During exercise, carbohydrates and lipids are required in order to provide energy for the working body. The inherent reduced nature of these compounds allows for partial or complete oxidation in extracting energy in the form of adenosine triphosphate (ATP). The varying chemical structure of the macromolecules evokes different processes for their complete utilisation. This paper seeks to expound on the mobilisation of these fuels, the biochemical pathways that are used and the amount of ATP yielded with reference to different points during physical exertion, such as a long distance race. BEGINNING OF RACE
At the inception of the race, effectively 0 minutes, internal energetic laws dictate how products will be utilised and the extent to which these reactions will proceed. According to the free energy of the system, if Gibbs Free Energy (ΔG) is negative, it will see the formation of products from the reactants stemming from carbohydrates and lipids. The source of energy initially here comes from the stored ATP within the body. There are three components to this molecule that allow for its easy, fast utilisation according to free energy laws. Firstly, at equilibrium the ATP molecule carries four closely spaced negative charges based on its charged groups. This causes an internal strain from these repulsing forces which are easily released once ATP is hydrolysed. Secondly, the products of Adenosine Diphosphate (ADP) and inorganic phosphate (Pi) are resonating structures that are stable, therefore their creation from ATP is favourable. Lastly, the H+ ions created as a result of ATP hydrolysis by water (H20) drive the formation of products as their concentration rises shifting the reaction towards the right to minimise the disturbance cause by the protons to re-establish equilibrium according to Le Chatelier’s principle. CARBOHYDRATE UTILISATION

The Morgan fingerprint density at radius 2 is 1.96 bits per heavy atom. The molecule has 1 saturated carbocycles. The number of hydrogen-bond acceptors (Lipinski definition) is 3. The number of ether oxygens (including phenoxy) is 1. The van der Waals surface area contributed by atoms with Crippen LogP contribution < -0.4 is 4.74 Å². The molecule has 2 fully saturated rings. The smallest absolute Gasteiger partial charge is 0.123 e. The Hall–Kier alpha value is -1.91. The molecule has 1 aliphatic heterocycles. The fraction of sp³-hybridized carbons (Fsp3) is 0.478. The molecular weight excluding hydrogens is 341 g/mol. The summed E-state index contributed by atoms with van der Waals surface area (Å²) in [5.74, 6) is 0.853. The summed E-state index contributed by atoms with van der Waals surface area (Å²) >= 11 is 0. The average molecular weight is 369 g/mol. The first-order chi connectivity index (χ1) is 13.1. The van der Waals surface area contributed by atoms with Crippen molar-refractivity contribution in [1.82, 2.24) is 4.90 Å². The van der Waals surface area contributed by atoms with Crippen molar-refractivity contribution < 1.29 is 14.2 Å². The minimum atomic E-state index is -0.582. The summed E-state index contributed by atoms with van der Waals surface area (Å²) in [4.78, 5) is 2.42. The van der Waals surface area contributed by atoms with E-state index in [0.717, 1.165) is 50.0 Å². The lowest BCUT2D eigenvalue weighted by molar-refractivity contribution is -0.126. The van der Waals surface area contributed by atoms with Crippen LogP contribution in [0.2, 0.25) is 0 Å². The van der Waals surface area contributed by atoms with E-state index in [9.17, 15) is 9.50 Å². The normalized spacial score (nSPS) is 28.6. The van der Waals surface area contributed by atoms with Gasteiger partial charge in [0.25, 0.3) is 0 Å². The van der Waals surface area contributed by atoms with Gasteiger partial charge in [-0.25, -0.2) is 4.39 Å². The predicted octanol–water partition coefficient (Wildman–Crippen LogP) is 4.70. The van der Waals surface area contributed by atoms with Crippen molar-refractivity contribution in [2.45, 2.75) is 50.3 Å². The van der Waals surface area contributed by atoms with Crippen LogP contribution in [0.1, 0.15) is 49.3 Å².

Once the ATP stores of the body are depleted, energy is provided through...